AML Reforms Part 2: Digital Currency Service Providers

By: Daniel Knight and Kithmin Ranamukhaarachchi

The Australian Attorney-General’s Department (Department) has released five consultation papers outlining proposals for extensive reforms to Australia’s anti-money laundering and counter-terrorism financing (AML/CTF) regime.

This post (the second in our series) considers the Department’s proposals related to digital currency service providers, as outlined in Paper 4: Further information for digital currency exchange providers (DCEPs), remittance service providers and financial institutions (Paper 4) (see here).

Capturing All Digital Currency-related Service Providers

In addition to digital currency exchanges (DCE) that exchange cryptocurrency for fiat currency (and vice versa), the Department proposes also to capture digital asset service providers that provide the following services:

  • exchanges between different forms of digital assets (ie crypto to crypto exchanges);
  • transfers of digital assets;
  • safekeeping and administration of digital assets (eg custodial services); and
  • participation in and provision of services related to an issuer’s offer and/or sale of a digital asset.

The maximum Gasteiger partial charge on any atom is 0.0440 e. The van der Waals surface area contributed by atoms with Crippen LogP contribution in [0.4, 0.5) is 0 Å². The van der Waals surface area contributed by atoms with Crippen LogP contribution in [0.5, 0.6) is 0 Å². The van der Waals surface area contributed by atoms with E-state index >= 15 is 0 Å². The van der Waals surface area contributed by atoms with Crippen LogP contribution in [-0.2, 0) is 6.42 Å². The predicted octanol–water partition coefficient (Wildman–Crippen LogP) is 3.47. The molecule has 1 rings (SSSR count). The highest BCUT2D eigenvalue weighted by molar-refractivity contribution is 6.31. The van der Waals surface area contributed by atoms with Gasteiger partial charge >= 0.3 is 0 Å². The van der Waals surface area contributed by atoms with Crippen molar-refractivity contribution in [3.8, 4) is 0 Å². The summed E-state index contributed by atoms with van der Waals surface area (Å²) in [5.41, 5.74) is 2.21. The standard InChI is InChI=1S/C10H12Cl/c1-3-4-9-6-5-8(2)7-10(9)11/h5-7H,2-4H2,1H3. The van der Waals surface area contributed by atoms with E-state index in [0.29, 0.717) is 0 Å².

To support the above expansion of the AML/CTF regime, it is also proposed that the term “digital currency” is replaced with “digital asset”. Relevantly, the Department will align with Treasury on its implementation of proposals in the Regulating Digital Asset Platforms Proposal Paper (Digital Asset Reforms Paper). While the Digital Asset Reforms Paper states (rather simply) that a “digital asset refers to a token and its associated entitlements”, Paper 4 notes that the Department is considering the use of terminology such as “crypto asset” and “virtual asset”. It is expected that more clarity will come in the final legislation.


The Department proposes to grant the AUSTRAC CEO powers to take action against a DCE providers’ key personnel on grounds of lack of suitability, fitness or proprietary. These powers would include the ability to issue banning orders and suspensions (other similar powers would exist in respect of providers of remittance services). This has the potential to create overlap with the supervisory powers to be granted to ASIC under the Digital Asset Reforms Paper.  We therefore recommend that these powers be aligned to the extent practical.

Travel Rule and IFTI Reporting

The “travel rule” requires reporting entities to ensure that information about payers and payees travels with the transfer of value. In Australia, this has not yet been implemented in full under the AML/CTF regime. Paper 4 proposes to impose this requirement on reporting entities, which will add to the data retention and sharing requirements of DCEs.

Paper 4 also proposes that reporting requirements for international transfers will be applied to transfers of digital assets.

Copyright © 2024, K&L Gates LLP. All Rights Reserved.